- Wedding: July 2016 - Long Island, NY
I am a high school physics teacher. While it’s not exactly what I thought it would be when I started my masters, it is a super rewarding job.
– personal relationships: I have met some fantastic people teaching. While there are definitely “cliques” in the profession (those that are obsessed with teaching and make it their whole lives, those who are constantly reading up on the latest trends in teaching, etc.), overall coworkers (at any school I’ve ever taught at) seem to be friendly and helpful and bond over the profession’s ups and downs
– student relationships: there’s nothing I love more than interacting with my students. Whether it’s within the classroom, or during clubs, or just at lunch/extracurricular activities, I feel like I make a huge impact on their lives and their happiness. Since I teach 16/17 year olds, they’re very hard-headed and lazy and they think they know everything, but I treat them with respect and treat them like adults and they respond amazingly. I love to hear how excited they are about getting into college/doing well on the SATs/getting asked to prom and I sure love to hear how thankful they are for my recommendation/math practice/just being there to listen.
– vacation time: duh. Even though people think we get soooo much vacation time and omg why do they get paid 12 months when they only work about 9 months and blah blah, the vacations are literally the only reason I’m sane. Next month (March) is an entire month of school (no breaks except weekends) and while that seems like such a silly thing to complain about, working with children all day every day hard. Throw in the fact that you’re trying to TEACH them something they probably don’t care about, when they’d (literally) rather be ANYWHERE else, it’s mentally draining. Vacations are so entirely necessary, but so so welcome.
There are also a lot of cons to the job, though, so if you aren’t really sold on teaching, it’s hard to look around these things. A lot of younger teachers have gotten into it for the “vacations” and “weekends” and “less work” but it’s really not like that at all and a lot of them leave before their 3rd or 4th year.
– Politics: Oh gosh, the politics. If your administration doesn’t like you, it’s difficult to be successful in teaching. It could be as simple as one observation didn’t go the way they wanted your classroom to look, and then after that it doesn’t matter how much you change, it’s never going to be good enough. A good administration isn’t like that, but not everyone who gets into position is a good administrator. In addition, in NYC where I am, the people running the “DOE” are not actually teachers at all and have all these “fantastic ideas” about how the classroom and schools should be run when in actuality none of it works and it’s literally a waste of time. But, that’s what you’re rated on and with a poor rating, you’re out of a job so you try your hardest to follow the rules and it’s the students who are found at a disadvantage because of poor practices. *sigh*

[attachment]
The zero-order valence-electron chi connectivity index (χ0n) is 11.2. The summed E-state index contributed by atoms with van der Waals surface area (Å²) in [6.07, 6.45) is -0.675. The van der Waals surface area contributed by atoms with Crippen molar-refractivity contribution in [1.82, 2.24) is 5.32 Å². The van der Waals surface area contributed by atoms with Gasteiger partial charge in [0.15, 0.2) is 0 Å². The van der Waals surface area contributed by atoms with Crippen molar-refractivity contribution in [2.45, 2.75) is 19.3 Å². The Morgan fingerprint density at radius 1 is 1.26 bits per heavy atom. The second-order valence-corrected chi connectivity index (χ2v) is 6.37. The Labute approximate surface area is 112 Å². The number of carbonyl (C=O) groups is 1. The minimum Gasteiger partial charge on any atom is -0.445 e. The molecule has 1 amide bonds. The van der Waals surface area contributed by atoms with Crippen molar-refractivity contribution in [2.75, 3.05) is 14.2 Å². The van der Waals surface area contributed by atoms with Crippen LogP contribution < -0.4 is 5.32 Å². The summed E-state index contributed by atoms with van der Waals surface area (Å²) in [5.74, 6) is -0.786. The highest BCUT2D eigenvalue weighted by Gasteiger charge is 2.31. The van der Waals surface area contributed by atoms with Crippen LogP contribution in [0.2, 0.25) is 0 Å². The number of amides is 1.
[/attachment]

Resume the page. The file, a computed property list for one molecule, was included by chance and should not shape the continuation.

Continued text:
– Work doesn’t end: Most of your friends go to work, and when the day is over, they leave for home and don’t have to think about their job until they return the next day. When I get home from work (which is never when school is over), I’m either grading assignments, uploading marks onto the internet for students to keep track of, lesson planing, answering student emails (which literally don’t stop omg), making parent contact for struggling/excelling students, etc. Even when I say that I’m not going to do schoolwork for the rest of the night, a student will email me (and of course it goes to my phone because I would feel guilty if it didn’t) about an urgent internship recommendation/grade inquiry/etc. and I’ll plop myself down and answer them (because I WANT to, deep down, because I can’t stop myself from caring).
– people’s opinions: My own father complains about “how good teachers have it” and how we shouldn’t be getting all of the benefits we have. Tenure, pension, contracts, etc. I am sick of hearing about how my job is so easy and how I shouldn’t be complaining about new common core requirements or revised evaluation methods for administration.
-ratings: Your rating is usually public and everyone can see your student’s exam scores, your yearly overall rating, etc. (Even your salary!) They say your students marks should be a huge part of your rating, but is that really fair? My 16 year old students have enough science credits/state exam passes to graduate with honors by the time they come to my class. They are studying for SATs and ACTs and taking AP exams. Everything is more important to them than my class- they do not need it to graduate and are told countless times this fact, but my rating every year is dependent on their WILL to pass an extra (and extremely difficult) math/science hybrid? If they show up for the state test, it is an accomplishment in and of itself! It is difficult to motivate today’s children in this society. But it is something that is always pushed for and supported by politics and one day it will truly become an issue.
I’m sure there’s so much more that if I had longer to think, I’d be able to add. But off the top of my head, these are what I came up with. Do I love my job? Absolutely! I love doing what I do. But there are times when I know in my heart that there are so many issues with public education that it is at times overwhelming and I find myself wondering why I got into the profession.
But then I see my kids when they finally understand a new concept and can solve a new physics equation, and I literally get so excited that I can’t imagine doing anything else with my life.